Expectations high on fresh Kurdish initative
ANKARA - Hürriyet Daily News
AFP photoDespite Prime Minister Recep Tayyip Erdoğan’s harsh statements against the Peace and Democracy Party (BDP), his intention in the long run is to establish a political process for the solution of the Kurdish question, according to assessments made by Washington. In this regard, the main opposition Republican People’s Party’s (CHP) recent initiative on the issue has popular support, the U.S. believes.
A recent meeting between Erdoğan and Kemal Kılıçdaroğlu, the head of the Republican People’s Party (CHP); the positive statements coming from Leyla Zana, a symbolic figure of Kurdish movement; and reports that Iraqi Kurdish groups are pressing the outlawed Kurdistan Workers’ Party (PKK) to lay down weapons, are all points increasing expectations that a negotiated solution to Turkey’s most urgent problem can be reached.
“The meeting between Erdoğan and Kılıçdaroğlu indicates that the desire for a political solution has support. It would have important contributions to the ultimate solution. You always need the main opposition party’s support for a national solution,” a source who spoke on condition of anonymity told the Hürriyet Daily News, explaining how the United States reads the development.
However, the problem is the lack of a sound and influential interlocutor who could carry out meaningful dialogue with the government. The natural bidder for this position is the BDP, but it has not been able to handle this job so far as it has difficulty denouncing terrorism.
US to BDP: Disown violence
Senior BDP figures Ahmet Türk, Selahattin Demirtaş and Gültan Kışanak visited Washington late April, but what they heard was far from satisfying for them. The message they received in Washington was: “Disown violence and create a distance between you and the violence. Pass the message to the PKK that they should lay down weapons – there is no future in armed conflict.”
Though these messages are not different from those that U.S. Secretary of State Hillary Clinton delivered at a meeting with senior BDP officials in July last year, they still have importance considering the developments of recent months, especially after Iraqi Kurdistan Regional Government leader Masoud Barzani openly warned the PKK to cease its terrorist acts.
“The U.S. is playing a support role. It’s not talking directly to the PKK but is passing the same messages publicly that the PKK should lay down its arms,” a source told the Daily News. Washington is also pushing Barzani to make this case in a more influential way, which would eventually boost ties between Ankara and Arbil as well.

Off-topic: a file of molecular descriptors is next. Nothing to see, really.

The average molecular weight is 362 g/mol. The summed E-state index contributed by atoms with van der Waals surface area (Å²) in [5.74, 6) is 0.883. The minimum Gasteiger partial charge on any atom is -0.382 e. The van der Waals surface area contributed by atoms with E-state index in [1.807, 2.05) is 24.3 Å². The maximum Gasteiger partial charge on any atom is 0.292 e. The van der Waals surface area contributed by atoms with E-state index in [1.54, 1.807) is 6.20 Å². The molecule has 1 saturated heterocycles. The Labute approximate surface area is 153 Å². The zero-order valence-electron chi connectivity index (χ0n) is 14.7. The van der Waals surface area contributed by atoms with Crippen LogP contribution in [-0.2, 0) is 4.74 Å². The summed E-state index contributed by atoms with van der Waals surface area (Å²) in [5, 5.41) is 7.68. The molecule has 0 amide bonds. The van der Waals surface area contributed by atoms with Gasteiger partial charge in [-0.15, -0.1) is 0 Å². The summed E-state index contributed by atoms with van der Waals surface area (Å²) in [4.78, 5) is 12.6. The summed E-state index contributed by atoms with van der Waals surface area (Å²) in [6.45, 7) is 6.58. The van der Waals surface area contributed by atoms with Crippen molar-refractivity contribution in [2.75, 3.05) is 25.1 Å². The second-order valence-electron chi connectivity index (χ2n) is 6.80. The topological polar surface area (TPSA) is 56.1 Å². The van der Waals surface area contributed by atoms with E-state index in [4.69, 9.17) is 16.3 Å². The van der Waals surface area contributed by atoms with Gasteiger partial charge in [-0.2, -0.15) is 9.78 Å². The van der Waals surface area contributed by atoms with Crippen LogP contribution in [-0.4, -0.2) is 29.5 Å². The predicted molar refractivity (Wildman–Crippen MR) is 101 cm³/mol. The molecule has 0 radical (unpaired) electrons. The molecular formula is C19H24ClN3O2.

“The PKK’s chieftains are known to be in the northern Iraq. If you have good cooperative relations with those in the northern Iraq, then you will be better positioned,” the source said.
Emphasizing that some steps had been taken by Barzani in the field to prevent PKK attacks against Turkey, the source said, “compared to previous years, we don’t see same level of PKK attacks.”
Another indication is the increasing number of complaints coming from the PKK headquarters against measures taken by Barzani in line with cooperation with Turkey. Public statements from various Turkish officials on the meaningful support received from Barzani and the U.S. are also important in showing that there is visible cooperation.
In addition, Jalal Talabani, Iraqi Kurdish leader and president of Iraq, also wants to be identified with this movement against the PKK, after he unexpectedly stated that he was also involved in efforts to convince the PKK to lay down its weapons. “He surely wants to be on the winning side,” is the interpretation in Ankara and Washington.
Pass the law on terror financing
If Ankara wants more solid moves from its allies and Barzani in order to stop logistical and financial flows to the PKK, it should immediately pass the law on the prevention of terror financing, the U.S. tells Turkey.
“On the movement of people, material and money you have to put some laws in place. That’s why passing this law is very important. It opens a big toolbox not just related to the movement of money, but who is moving the money. Turkey has not done it yet,” the source said. “They have to pass this law and it has to be a law that meets international standards.”